IT HAS been much leaked and it will now be much derided but here is the new Boro badge. Stand by for outcry from diehard supporters now facing the prospect of ripping up their block-paved drives designed around the old crest and small businesses everywhere are forced to repaint their white vans and change their stationary. Gazette photographers are on stand-by to rush to the house of the first to complain about the now outdated tattoo that covers their back.
As part of the heralded “rebranding” of the club this falls flat for me. The shield motif is fine and echoes heraldic images of the past, but the scroll is unconvincing and the complexity of its lines seem incongrous with the simplicity of the rest of the design and will be difficult to reproduce on some products. The fonts are clumbsy and of different sizes. The line under the word Middlesbrough’ is weak. If the aim was to reinstate the date on the badge why not put that on the body of the shield? If the aim was to tap into the past and reconnect with the heritage of Ayresome where is the blue and black? Why a shield at all when the club badge has always been round? Where are the little ships from the old crest? I liked them.
Hot on the heels of a barmy decision to remove the white band in favour of an identikit red shirt (as big a branding own goal as you could get) it appears that the club is diluting rather than emphasising its own unique heritage in favour of corporate bland.
There has been a trend of clubs to ‘rebrand’ in recent years. Arsenal rebadged last season, Spurs did it in the Summer and last month Aston Villa expunged all signs of their heritage and reveal a dumbed down monstrosity that looked like it had been sketched out by Randy Lerner’s grandkids. Obviously the key is to eliminate ornate flourishes and time honoured heraldic quirks in favour of something that can be more easily co-opted for commercial purposes. Given what could have happened maybe culturally sensitive Boro fans have got off lightly.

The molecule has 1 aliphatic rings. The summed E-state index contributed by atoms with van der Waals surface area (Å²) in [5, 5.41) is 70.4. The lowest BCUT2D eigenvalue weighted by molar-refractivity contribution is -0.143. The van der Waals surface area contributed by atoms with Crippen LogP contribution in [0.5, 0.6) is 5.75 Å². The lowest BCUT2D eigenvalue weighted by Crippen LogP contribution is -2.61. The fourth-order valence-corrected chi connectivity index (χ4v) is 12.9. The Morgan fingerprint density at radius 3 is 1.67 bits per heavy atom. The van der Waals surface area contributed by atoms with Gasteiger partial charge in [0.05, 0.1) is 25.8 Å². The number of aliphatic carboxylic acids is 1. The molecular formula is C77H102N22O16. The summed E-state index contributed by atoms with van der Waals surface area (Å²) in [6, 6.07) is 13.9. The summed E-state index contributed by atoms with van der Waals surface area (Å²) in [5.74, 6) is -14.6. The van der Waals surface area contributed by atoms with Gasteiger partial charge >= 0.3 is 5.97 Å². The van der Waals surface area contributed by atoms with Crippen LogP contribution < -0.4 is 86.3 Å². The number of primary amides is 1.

The logic of the change is that the 1986 on the now defunct badge is misleading. Ã¢ÂÂIÃ¢ÂÂve been pressing for the change of badge for some time,” said Steve Gibson.” The 1986 badge suggested our history was far shorter than it really was. The club is one of the oldest not just in England but in the entire world. Our history before 1986 might not always have been covered in glory but it is our history all the same and we should recognise that.”
And as the club point out the 1986 badge was hastily designed and was expressly intended to show a break with the descredited past of the club that had lurched towards liquidation.
Keith Lamb explained: Ã¢ÂÂWe launched our old badge in 1986 on the back of the liquidation saga when the new club was keen to distance itself from the old Boro and some of the less than reputable people involved in it. It was a fresh, new start with new people in charge and a new vision. It was only right then that we had a new badge that drew a line under what had gone before as the club sank towards bankruptcy.
Ã¢ÂÂWe understand that many of our fans only know the post-1986 Boro and we are certainly not erasing that from our history. We are proud of our rise from the brink of extinction and all of us – club and fans – will remain grateful to the people of the post-1986 era for pulling the football club through that difficult period. But 1986 is now more than two decades ago so we feel it is time to move on from that and to reflect our true, far greater heritage.”